In the 1920s an international team of scientists and miners unearthed the richest evidence of human evolution the world had ever seen: Peking Man. After the communist revolution of 1949, Peking Man became a prominent figure in the movement to bring science to the people. In a new state with twin goals of crushing “superstition” and establishing a socialist society, the story of human evolution was the first lesson in Marxist philosophy offered to the masses. At the same time, even Mao’s populist commitment to mass participation in science failed to account for the power of popular culture—represented most strikingly in legends about the Bigfoot-like Wild Man—to reshape ideas about human nature.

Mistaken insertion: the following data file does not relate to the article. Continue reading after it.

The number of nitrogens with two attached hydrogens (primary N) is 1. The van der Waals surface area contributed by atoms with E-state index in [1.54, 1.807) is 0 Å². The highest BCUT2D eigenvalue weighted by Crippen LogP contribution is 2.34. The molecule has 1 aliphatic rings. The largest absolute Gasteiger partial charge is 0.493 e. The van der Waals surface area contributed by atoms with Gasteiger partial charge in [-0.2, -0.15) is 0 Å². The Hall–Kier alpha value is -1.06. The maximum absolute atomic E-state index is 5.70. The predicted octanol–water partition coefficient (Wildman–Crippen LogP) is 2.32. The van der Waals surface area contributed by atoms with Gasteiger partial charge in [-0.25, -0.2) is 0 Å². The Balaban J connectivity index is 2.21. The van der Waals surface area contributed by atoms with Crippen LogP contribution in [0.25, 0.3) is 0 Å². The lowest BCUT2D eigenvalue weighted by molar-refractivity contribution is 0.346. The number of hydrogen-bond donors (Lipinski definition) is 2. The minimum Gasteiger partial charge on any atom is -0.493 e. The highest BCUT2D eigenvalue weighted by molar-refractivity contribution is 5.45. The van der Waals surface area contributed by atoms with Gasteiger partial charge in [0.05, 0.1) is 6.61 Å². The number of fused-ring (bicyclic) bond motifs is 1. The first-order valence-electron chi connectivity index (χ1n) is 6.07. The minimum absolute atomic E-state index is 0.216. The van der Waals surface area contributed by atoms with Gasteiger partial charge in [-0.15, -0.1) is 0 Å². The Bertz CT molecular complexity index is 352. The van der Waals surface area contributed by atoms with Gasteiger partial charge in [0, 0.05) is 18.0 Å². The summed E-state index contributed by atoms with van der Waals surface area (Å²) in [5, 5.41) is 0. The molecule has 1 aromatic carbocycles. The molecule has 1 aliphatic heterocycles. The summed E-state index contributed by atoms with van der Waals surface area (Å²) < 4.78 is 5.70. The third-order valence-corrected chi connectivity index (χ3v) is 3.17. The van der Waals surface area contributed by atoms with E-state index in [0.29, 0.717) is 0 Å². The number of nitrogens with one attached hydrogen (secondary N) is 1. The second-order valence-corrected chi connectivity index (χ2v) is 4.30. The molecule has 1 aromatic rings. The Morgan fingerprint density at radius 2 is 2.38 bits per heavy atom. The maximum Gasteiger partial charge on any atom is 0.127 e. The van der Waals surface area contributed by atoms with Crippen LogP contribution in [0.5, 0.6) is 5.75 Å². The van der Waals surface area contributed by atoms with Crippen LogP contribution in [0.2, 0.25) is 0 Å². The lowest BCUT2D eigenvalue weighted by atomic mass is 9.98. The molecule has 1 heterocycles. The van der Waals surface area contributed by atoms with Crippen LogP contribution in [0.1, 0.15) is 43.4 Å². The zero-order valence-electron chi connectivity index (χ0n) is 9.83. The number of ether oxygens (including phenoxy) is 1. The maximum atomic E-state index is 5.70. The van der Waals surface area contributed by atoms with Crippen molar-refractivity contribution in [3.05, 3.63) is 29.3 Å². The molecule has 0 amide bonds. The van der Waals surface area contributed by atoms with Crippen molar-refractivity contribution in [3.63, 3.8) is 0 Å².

The People’s Peking Man is a skilled social history of twentieth-century Chinese paleoanthropology and a compelling cultural—and at times comparative—history of assumptions and debates about what it means to be human. By focusing on issues that push against the boundaries of science and politics, The People’s Peking Man offers an innovative approach to modern Chinese history and the history of science.